I would have described myself as a Christian, the type of good God fearing chap who worked hard, rarely went to Church other than Christmas and the odd Sunday. I had a firm belief in there being a God but very much intended to put off meeting him as long as possible.
In 2004 I met a young lady called Adele in Padstow and during a conversation outside both of us were asked to assist another lady who appeared in distress.
At the time I would have described myself as a Christian, the type of good God fearing chap who worked hard, rarely went to Church other than Christmas and the odd Sunday. I had a firm belief in there being a God but very much intended to put off meeting him as long as possible. I am reminded of a joke I was told which through humour sums up my retrospective telling of our tale.
An atheist is desperately looking for a parking place, late for a business meeting. As time ticks onerously towards his lateness he prays fervently to God, begging for a place and offering to both believe and attend Church every Sunday into the future. Immediately a place appears next to his car and relieved, he looks up and says Forget I asked, I found one.
Thus our story was never seen through a Christian lens at the time but now, looking back, I see subtle signs of his voice both within that situation and over subsequent later events in 2012 which left me born again.
The lady, Katy, was five months pregnant and obviously distressed. She had an overwhelming feeling that something disastrous had occurred to her partner, Tristan. Three of us proceeded to patrol the dark streets of a sleepy Padstow in the early hours trying to locate him.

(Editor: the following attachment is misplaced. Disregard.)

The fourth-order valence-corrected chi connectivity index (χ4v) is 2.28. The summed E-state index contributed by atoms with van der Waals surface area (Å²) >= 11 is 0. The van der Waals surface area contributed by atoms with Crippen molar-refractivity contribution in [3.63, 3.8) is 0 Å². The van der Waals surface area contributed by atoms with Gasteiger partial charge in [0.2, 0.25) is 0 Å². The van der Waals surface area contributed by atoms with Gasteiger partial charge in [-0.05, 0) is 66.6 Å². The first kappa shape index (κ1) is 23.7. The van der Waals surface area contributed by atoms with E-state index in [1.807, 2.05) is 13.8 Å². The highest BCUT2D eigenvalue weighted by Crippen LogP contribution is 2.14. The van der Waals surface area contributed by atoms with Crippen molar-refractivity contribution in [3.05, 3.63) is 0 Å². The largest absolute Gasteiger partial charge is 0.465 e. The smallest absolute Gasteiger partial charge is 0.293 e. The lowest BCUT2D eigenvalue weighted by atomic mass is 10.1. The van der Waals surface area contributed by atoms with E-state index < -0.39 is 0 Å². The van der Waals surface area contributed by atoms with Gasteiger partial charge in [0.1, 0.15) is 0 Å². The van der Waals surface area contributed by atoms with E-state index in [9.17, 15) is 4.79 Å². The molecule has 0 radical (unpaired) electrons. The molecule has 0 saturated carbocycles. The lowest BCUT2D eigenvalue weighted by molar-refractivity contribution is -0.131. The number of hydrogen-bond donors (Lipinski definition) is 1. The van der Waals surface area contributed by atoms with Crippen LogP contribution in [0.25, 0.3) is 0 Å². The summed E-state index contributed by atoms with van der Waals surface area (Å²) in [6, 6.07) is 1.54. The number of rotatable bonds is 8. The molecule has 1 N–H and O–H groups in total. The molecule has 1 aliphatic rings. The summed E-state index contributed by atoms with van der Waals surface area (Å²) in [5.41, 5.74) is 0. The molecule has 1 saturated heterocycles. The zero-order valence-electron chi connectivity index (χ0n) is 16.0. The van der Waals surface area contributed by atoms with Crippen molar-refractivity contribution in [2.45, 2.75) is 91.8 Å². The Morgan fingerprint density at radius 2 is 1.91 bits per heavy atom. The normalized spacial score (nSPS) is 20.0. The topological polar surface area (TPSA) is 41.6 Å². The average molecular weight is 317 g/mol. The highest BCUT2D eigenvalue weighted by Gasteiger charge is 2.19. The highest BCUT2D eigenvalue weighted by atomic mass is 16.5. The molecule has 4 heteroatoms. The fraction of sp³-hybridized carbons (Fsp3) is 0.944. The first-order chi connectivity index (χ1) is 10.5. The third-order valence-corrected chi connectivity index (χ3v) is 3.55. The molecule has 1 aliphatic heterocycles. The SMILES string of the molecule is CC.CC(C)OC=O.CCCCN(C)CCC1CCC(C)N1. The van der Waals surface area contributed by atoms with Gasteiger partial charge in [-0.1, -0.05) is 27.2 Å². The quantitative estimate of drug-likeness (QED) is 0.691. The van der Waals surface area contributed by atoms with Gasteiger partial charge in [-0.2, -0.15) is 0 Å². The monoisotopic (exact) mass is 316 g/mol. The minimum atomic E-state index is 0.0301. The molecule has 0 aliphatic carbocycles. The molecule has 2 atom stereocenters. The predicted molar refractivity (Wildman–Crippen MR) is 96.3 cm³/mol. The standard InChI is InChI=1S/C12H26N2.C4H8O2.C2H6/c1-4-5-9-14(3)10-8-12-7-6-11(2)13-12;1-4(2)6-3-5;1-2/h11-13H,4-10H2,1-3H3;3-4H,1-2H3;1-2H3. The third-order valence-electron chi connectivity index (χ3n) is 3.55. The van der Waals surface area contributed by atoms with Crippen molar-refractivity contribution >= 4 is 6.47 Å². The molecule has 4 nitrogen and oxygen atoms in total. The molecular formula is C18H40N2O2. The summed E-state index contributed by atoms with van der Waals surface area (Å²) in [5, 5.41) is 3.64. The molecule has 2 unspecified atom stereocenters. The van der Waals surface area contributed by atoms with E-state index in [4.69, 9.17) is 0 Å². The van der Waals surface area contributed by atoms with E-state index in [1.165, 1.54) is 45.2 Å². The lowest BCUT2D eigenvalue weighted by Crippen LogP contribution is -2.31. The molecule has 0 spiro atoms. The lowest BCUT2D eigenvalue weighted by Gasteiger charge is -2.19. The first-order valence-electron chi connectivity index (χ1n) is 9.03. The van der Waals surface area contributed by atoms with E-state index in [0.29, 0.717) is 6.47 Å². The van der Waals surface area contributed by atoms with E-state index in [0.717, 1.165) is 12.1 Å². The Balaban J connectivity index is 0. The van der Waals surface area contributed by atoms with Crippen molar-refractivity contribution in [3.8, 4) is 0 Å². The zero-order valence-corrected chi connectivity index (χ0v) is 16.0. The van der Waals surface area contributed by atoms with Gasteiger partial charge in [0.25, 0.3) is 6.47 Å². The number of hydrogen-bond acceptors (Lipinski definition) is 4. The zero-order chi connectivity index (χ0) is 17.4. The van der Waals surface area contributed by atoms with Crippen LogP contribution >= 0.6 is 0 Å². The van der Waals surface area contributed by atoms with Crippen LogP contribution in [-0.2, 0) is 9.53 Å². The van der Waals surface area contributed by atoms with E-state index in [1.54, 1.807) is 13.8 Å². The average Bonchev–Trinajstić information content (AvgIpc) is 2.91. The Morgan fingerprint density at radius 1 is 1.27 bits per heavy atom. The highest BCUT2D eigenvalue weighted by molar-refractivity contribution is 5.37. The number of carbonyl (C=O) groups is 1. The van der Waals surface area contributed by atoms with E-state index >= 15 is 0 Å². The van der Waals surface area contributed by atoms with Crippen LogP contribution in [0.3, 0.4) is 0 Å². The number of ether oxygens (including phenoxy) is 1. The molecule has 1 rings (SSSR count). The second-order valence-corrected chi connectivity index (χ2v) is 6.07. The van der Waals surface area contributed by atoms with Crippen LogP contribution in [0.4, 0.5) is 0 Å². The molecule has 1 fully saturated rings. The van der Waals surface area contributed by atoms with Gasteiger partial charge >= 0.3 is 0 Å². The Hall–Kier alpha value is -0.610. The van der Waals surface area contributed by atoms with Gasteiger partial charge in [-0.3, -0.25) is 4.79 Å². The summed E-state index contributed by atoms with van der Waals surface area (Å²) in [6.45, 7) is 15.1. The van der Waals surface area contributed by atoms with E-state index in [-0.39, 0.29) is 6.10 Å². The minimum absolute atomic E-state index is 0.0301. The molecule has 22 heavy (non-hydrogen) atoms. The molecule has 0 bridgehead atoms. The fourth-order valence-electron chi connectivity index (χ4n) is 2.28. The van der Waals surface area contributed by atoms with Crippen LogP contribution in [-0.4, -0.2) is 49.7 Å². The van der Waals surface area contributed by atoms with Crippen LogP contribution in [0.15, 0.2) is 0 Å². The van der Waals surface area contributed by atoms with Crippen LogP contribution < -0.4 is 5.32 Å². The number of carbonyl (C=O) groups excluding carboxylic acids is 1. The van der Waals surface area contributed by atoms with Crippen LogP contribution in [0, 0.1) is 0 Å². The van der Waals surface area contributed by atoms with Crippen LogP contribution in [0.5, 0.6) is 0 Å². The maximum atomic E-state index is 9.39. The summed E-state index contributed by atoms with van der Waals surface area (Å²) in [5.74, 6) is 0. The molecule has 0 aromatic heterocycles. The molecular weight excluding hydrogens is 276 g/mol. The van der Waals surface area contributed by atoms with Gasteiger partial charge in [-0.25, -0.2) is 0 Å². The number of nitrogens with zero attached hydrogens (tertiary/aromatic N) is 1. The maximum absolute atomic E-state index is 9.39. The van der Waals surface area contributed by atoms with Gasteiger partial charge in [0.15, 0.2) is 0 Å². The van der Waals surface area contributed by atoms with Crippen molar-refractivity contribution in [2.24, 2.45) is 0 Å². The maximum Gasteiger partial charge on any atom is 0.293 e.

A choking animal noise alerted us and it became apparent he had sat on a low wall and toppled back, falling nine feet onto his head, breaking his neck. Adele became a calming influence, keeping Katy at a distance whilst I went to assess Tristan. He was choking and I cleared his airway, very aware that despite his terrible location that the slightest movement could prove fatal. Able to breathe we talked, he had feeling but no ability to move his lower limbs.
An ambulance was called but as time ticked away so did Tristan, the two of us gradually charting his paralysis and possible demise. Finally, after nearly two hours help arrived and we were able to assist and advise the ambulance crew to extricate him. The ambulance wasnot prepared to let Katy ride with Tristan because they feared her going into labour so Adele volunteered to stay with her. They exchanged phone numbers and the story moved to the skill and expertise of the nurses and surgeons in Derriford hospital.
At the time I considered the possibility of Tristan surviving the night at being slight and the chance of him walking again virtually an impossibility. Due to the medical team he not only survived but also recovered and Katy went on to have a healthy baby boy, a happy ending out of a tragedy.
It transpired that both Tristan and Katy were actors and in coming to terms with his predicament he wanted to make a play to thank the NHS and those involved in saving his life. A project called Frankinspine was produced at Bristol Old Vic and we attended, surprised to be thanked at the play's conclusion.
Tristan kindly agreed to give a reading at our wedding in Malmesbury Abbey and purely by chance we ended up getting married exactly seven years to the day after we met that night. During the wedding breakfast we were told they had changed the name to Mayday Mayday, his love letter to the NHS. It was to air at the Old Vic the next day before touring via the West End and showing on Broadway. Neither Tristan nor Katy had realised Adele and I had met that night and subsequently I was asked to consider playing myself in the Radio 4 docudrama.
I am now happily married to a lady who became my best friend. Tristans accident became a love letter and our involvement created a loving relationship.
I look back now, see the parking spaces and thank God for all the small detail that changed four peoples lives that night with such a positive outcome.
Andrew Carnegie had his
by Archbishop Justin Welby at Malmesbury Abbey during his visit to the Diocese last September.